USS William R. Rush (DD/DDR-714) was a Gearing-class destroyer in the United States Navy during the Korean War. She was named for William R. Rush.
USS Hartley (DE-1029) was a Dealey-class destroyer escort in the United States Navy. DE-1029 was the second ship to bear the name Hartley; she was named for Admiral Henry Hartley.
USS Kenneth D. Bailey (DD-713/DDR-713) was a Gearing-class destroyer in the United States Navy during World War II. She was named for Kenneth D. Bailey. The name Kenneth D. Bailey was originally assigned to the destroyer escort USS Kenneth D. Bailey (DE-552) on 30 November 1943; DE-552 was cancelled on 10 June 1944, and the name was reassigned to DD-713 on 8 July 1944.
USS Turner (DD/DDR-834) was a Gearing-class destroyer of the United States Navy, the third Navy ship named for Captain Daniel Turner (1794?–1850).
USS Robert H. McCard (DD-822) was a Gearing-class destroyer of the United States Navy, named for United States Marine Corps Gunnery Sergeant Robert H. McCard (1918–1944), who was posthumously awarded the Medal of Honor for conspicuous gallantry during the Battle of Saipan.
USS Johnston (DD-821) was a Gearing-class destroyer of the United States Navy, the second Navy ship named for Lieutenant John V. Johnston, who served in the Navy during the American Civil War.
USS New (DD/DDE-818) was a Gearing-class destroyer of the United States Navy, named for United States Marine Corps Private First Class John D. New (1924–1944), who was posthumously awarded the Medal of Honor for "selfless conduct" in the Battle of Peleliu.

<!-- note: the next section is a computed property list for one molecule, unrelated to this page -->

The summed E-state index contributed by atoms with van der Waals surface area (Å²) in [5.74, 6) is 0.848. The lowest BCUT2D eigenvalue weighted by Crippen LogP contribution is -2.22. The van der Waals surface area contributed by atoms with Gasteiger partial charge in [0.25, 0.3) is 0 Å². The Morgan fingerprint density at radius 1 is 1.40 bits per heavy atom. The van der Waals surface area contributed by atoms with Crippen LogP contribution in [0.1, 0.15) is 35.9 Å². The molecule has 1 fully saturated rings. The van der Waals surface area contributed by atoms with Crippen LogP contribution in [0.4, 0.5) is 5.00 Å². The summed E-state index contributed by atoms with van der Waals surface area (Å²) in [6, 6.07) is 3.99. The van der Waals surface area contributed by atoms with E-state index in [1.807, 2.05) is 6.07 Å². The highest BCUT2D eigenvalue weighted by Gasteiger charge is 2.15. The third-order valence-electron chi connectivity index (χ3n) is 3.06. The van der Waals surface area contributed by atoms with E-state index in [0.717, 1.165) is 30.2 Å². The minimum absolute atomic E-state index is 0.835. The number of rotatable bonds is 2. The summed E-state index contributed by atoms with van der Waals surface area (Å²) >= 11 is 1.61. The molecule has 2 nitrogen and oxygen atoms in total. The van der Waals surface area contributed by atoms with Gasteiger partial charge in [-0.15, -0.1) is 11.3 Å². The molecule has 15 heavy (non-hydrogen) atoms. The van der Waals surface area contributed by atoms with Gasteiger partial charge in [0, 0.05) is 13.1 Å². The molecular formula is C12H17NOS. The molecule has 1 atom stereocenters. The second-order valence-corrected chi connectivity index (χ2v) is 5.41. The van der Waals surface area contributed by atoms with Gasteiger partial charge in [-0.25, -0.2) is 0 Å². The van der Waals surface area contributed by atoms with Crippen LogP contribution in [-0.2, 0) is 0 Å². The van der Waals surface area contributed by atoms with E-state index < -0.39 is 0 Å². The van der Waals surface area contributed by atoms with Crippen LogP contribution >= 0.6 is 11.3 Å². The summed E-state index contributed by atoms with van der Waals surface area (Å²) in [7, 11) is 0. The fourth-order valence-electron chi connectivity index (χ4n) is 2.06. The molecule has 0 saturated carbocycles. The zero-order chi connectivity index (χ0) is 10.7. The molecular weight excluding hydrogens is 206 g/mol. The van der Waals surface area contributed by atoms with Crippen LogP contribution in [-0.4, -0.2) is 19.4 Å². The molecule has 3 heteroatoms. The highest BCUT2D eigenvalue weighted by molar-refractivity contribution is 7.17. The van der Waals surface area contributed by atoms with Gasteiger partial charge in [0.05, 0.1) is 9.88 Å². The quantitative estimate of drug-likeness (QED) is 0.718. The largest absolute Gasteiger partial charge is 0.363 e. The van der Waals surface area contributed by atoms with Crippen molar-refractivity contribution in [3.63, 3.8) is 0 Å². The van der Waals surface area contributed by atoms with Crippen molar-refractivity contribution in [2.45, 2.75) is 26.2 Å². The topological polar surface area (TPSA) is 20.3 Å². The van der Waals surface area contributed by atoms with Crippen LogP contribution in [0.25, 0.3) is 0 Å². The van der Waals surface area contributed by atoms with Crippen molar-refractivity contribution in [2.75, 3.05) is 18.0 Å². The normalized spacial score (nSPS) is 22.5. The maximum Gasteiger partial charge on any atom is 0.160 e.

USS Power (DD-839) was a Gearing-class destroyer of the United States Navy, the first Navy ship named for First Lieutenant John V. Power, USMC (1918–1944), who was posthumously awarded the Medal of Honor for heroism in the Battle of Kwajalein. This ship was involved in the Project SHAD tests off Newfoundland.
USS Noa (DD-841) was a Gearing-class destroyer of the United States Navy, the second Navy ship named for Midshipman Loveman Noa (1878–1901).
USS Vreeland (FF-1068) was a Knox-class frigate of the United States Navy. The ship was named for Rear Admiral Charles E. Vreeland (1852–1916).
USS Pinnacle (AM-462/MSO-462) was an Aggressive-class minesweeper acquired by the U.S. Navy for the task of removing mines that had been placed in the water to prevent the safe passage of ships.